Paterson rattles off the musical discoveries that influenced him at the time: the U.K.-based label Ninja Tune; a 2003 Björk concert on Toronto’s Centre Island where he heard Montreal scratch DJ and artist Kid Koala; the work of Japanese producer DJ Krush. While traces of those influences appear in the musical language of Scatterpopia, Paterson admits that iNSiDEaMiND was also propelled forward by its broad-strokes rejection of the larger nightlife context in which it was operating. “A part of it was stressing that you didn’t have to just play in a club or [cater] to what you think people will like. It wasn’t about that; it was about having fun with music. We could bounce ideas off each other, so we didn’t care about what anyone thought. We just did whatever we wanted.”
Eventually, Paterson returned to solo work, dropping the title of DJ as he searched for more openly interdisciplinary spaces. He eventually settled on SlowPitchSound—a triple reference to the slowed-down techniques on the turntable that he prefers, the distortion that characterizes the slow pitch in baseball, and the Caribbean sound-system culture that connects to his family history in Grenada, where he was born and spent his childhood summers. “There was something about the play on words, something a little bit twisted and counterintuitive about pitching somebody a ball . . . slowly,” he says. “At the time, when I was producing, I was wondering how I could make samples unrecognizable, and slowing them down was an easy [way to do that]. But it was also so much more than that. When you slow down even just a small note, the tone changes; you hear little imperfections. New worlds open up between the grooves.”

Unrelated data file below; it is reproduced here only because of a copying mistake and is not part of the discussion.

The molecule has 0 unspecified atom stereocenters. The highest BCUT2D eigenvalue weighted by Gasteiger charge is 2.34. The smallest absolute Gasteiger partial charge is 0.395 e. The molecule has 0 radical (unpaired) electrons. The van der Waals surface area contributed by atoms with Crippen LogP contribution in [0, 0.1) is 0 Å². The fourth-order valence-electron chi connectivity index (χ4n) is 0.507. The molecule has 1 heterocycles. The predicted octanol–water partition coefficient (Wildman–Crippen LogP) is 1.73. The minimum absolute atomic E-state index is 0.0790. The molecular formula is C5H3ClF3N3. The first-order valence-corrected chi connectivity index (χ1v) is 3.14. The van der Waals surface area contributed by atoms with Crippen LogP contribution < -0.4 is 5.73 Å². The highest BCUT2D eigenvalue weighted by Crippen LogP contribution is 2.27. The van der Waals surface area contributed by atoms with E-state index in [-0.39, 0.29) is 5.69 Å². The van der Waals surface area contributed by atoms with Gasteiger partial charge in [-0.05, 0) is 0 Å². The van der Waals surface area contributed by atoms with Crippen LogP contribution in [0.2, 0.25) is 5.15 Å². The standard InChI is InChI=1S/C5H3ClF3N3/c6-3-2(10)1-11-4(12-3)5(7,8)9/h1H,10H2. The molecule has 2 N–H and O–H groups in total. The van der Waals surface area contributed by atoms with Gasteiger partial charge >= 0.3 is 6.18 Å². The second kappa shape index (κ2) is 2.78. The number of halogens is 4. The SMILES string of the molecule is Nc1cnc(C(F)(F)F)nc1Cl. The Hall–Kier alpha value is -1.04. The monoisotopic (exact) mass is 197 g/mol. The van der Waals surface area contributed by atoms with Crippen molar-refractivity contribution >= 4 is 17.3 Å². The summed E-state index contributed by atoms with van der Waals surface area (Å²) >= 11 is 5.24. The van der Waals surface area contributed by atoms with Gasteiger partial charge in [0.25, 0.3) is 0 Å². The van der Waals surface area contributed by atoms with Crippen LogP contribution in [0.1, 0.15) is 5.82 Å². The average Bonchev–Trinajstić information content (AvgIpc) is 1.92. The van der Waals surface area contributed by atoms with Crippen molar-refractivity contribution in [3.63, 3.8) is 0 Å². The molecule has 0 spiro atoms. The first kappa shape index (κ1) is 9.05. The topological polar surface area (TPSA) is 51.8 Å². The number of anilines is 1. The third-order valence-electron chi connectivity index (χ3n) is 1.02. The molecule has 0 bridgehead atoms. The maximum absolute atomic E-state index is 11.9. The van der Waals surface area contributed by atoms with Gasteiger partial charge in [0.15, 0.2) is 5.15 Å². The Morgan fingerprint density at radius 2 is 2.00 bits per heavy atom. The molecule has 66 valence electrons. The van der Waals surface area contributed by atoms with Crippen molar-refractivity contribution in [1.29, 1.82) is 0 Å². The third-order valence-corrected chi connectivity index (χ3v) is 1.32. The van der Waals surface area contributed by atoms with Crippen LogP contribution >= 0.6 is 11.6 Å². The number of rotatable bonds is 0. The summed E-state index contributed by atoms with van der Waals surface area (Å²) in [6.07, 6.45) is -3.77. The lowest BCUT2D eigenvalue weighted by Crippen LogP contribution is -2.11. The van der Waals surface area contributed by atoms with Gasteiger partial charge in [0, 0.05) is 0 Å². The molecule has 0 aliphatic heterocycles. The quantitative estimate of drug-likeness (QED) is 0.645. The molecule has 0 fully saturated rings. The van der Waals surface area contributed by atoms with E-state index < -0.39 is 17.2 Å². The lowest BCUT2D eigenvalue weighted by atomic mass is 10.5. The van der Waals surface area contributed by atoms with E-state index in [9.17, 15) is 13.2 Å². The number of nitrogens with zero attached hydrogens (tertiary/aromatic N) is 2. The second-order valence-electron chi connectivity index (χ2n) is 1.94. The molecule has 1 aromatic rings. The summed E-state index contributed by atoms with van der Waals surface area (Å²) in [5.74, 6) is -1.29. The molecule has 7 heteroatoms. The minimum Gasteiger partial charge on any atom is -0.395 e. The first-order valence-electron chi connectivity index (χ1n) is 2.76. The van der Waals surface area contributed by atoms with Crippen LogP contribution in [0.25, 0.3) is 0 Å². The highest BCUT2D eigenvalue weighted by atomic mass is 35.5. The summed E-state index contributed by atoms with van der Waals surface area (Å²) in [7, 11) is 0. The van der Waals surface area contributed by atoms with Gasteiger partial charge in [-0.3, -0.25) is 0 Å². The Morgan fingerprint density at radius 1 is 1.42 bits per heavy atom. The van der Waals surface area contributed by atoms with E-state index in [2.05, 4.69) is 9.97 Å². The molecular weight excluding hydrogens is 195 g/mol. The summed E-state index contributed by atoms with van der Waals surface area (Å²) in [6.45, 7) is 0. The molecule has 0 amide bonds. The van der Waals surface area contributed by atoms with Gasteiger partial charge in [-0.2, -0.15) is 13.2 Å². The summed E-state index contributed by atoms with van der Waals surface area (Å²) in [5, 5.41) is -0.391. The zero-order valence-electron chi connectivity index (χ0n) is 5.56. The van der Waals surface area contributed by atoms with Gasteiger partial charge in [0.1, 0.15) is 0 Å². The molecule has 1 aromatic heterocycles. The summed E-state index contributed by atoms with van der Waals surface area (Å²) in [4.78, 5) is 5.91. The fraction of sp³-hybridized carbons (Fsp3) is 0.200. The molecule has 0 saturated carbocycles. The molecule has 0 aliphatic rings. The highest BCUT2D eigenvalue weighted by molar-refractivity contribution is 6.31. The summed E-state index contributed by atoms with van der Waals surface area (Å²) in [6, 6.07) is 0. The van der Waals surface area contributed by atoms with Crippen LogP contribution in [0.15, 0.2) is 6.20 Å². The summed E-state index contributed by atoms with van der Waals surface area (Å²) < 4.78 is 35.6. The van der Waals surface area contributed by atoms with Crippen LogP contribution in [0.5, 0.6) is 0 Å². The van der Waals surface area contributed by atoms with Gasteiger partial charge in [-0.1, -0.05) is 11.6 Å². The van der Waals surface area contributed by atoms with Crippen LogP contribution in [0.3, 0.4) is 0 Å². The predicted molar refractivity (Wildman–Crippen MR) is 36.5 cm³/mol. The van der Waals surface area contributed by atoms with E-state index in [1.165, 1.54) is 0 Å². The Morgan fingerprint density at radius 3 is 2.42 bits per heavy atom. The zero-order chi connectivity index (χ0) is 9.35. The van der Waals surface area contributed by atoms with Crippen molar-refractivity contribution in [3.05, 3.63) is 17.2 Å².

In those early years, it was a pivotal discovery for him. “It opened up my mind,” he declares. “It made me think, ‘Do you know what? I don’t care what anyone says. I’m just going to make some weird shit.’ I wrote it on my board in my room: ‘Get weirder.’ I’m going to stay on this line and just keep going.”
Composing music remains an intuitive process for Paterson. “I leave room for accidents to shape what I’m doing,” he says. “I’ve taught myself to not acknowledge things that happen [when I play] as mistakes and to just think of them as part of the process. When the record jumps by accident, I hear something in there. I try to follow that feeling—to let the sounds guide what’s going to happen.”